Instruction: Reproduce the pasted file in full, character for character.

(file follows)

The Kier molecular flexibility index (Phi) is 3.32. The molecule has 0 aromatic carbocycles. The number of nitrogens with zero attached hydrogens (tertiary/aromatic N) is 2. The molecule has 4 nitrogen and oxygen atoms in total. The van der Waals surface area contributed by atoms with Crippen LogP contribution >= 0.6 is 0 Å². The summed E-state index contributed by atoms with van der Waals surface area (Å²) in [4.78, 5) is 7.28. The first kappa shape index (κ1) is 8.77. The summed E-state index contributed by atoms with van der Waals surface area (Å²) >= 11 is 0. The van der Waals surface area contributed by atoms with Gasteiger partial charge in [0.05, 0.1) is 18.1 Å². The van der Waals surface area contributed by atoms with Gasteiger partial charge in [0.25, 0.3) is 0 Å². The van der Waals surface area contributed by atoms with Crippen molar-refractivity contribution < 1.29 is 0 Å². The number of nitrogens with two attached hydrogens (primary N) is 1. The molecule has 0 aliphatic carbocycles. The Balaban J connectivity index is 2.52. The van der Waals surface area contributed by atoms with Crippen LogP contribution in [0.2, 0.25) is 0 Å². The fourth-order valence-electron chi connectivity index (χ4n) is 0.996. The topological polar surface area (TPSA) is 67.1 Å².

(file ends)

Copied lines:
The Kier molecular flexibility index (Phi) is 3.32. The molecule has 0 aromatic carbocycles. The number of nitrogens with zero attached hydrogens (tertiary/aromatic N) is 2. The molecule has 4 nitrogen and oxygen atoms in total. The van der Waals surface area contributed by atoms with Crippen LogP contribution >= 0.6 is 0 Å². The summed E-state index contributed by atoms with van der Waals surface area (Å²) in [4.78, 5) is 7.28. The first kappa shape index (κ1) is 8.77. The summed E-state index contributed by atoms with van der Waals surface area (Å²) >= 11 is 0. The van der Waals surface area contributed by atoms with Gasteiger partial charge in [0.05, 0.1) is 18.1 Å². The van der Waals surface area contributed by atoms with Gasteiger partial charge in [0.25, 0.3) is 0 Å². The van der Waals surface area contributed by atoms with Crippen molar-refractivity contribution < 1.29 is 0 Å². The number of nitrogens with two attached hydrogens (primary N) is 1. The molecule has 0 aliphatic carbocycles. The Balaban J connectivity index is 2.52. The van der Waals surface area contributed by atoms with Crippen LogP contribution in [0.2, 0.25) is 0 Å². The fourth-order valence-electron chi connectivity index (χ4n) is 0.996. The topological polar surface area (TPSA) is 67.1 Å².